The Daughters of Charity are dedicated to helping eradicate poverty, both by providing relief and skills and training to lift people out of poverty around the whole world. The Daughters in Ethiopia are no different. Vincent de Paul said “A sister will go and visit the poor ten times a day, and ten times a day she will find God there.” The Daughters mission with the poor is indelibly linked to their spirituality. For this reason, all the work they do seeks to help the most disadvantaged in society. Helping those in particular need of financial and social assistance is a difficult yet rewarding activity.
Despite relatively high levels of growth in Ethiopia, averaging around 10% during the past 13 years, poverty remains a significant issue in the country. Political turmoil, frequent droughts as well as an influx of refugees from South Sudan and Eritrea means that many still live below the poverty line. Ethiopia is still ranked among the low human development countries at 174th out of 188 countries in 2014 as noted in the 2015 UNDP Human Development Report. Average per capita incomes are less than the current sub-Saharan average. There are also concerns that as the adverse affects of climate change take hold, those living below the poverty line could increase, especially considering around 85% of people work in agriculture. Poverty can have an adverse affect on people’s happiness as well as cause suffering, illness and death. The causes of poverty are difficult to accurately define, but a number of general causes can be assumed. For the Daughters of Charity, dealing with the causes of poverty and attempting to lift Ethiopians out of the poverty cycle is a crucial part of their mission.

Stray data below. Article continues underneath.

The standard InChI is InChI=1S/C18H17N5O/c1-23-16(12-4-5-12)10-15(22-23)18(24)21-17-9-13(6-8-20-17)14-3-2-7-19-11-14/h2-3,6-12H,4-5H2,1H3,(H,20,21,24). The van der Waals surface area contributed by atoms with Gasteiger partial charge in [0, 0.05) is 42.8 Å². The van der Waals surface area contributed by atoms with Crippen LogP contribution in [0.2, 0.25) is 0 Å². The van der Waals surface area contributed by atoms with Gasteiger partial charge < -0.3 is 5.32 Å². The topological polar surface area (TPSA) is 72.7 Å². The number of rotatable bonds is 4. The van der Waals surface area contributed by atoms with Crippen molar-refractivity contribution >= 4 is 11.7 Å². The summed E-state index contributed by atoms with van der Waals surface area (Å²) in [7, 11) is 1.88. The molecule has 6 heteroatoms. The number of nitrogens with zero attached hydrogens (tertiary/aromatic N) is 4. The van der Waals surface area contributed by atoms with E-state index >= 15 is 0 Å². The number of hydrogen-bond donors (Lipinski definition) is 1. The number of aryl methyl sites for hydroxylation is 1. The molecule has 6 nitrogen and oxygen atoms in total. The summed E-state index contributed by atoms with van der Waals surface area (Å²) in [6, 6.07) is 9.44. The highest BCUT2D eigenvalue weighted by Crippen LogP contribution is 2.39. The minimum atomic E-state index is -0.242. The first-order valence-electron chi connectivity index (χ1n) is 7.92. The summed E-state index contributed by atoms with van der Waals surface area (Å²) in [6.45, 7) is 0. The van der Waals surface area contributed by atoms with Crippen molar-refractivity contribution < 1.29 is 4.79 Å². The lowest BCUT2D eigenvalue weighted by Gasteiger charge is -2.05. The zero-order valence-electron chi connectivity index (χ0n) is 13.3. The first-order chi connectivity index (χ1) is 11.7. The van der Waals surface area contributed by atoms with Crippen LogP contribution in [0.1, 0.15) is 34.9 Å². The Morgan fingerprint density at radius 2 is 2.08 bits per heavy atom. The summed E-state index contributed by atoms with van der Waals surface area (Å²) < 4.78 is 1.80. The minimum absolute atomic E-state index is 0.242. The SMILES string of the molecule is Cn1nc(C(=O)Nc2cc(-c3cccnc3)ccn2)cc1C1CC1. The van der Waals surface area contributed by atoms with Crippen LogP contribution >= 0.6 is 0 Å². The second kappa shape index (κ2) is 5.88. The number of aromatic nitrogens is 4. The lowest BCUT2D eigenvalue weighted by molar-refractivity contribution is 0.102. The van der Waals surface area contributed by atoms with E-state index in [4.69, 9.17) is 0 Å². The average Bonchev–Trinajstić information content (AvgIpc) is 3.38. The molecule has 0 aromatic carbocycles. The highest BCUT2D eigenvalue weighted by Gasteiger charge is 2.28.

The projects provided by the Daughters of Charity have helped thousands of people to carve out a better life for themselves. One of the key aspects of the Daughters poverty reduction strategy is about helping others to help themselves, not merely to give short term relief. So whilst the Daughters do provide poverty relief in the form of food or finances for many, particularly homes with vulnerable children, the most important thing is teaching skills and providing support which helps foster a mentality of self-help. Not only does this create long term solutions to long term problems, it also gives the beneficiaries of the projects a sense of purpose and a confidence to take on the challenges faced by poverty. It means they will not fall in to a state of dependence, leading to new ideas and job creation which can help people beyond the immediate beneficiaries.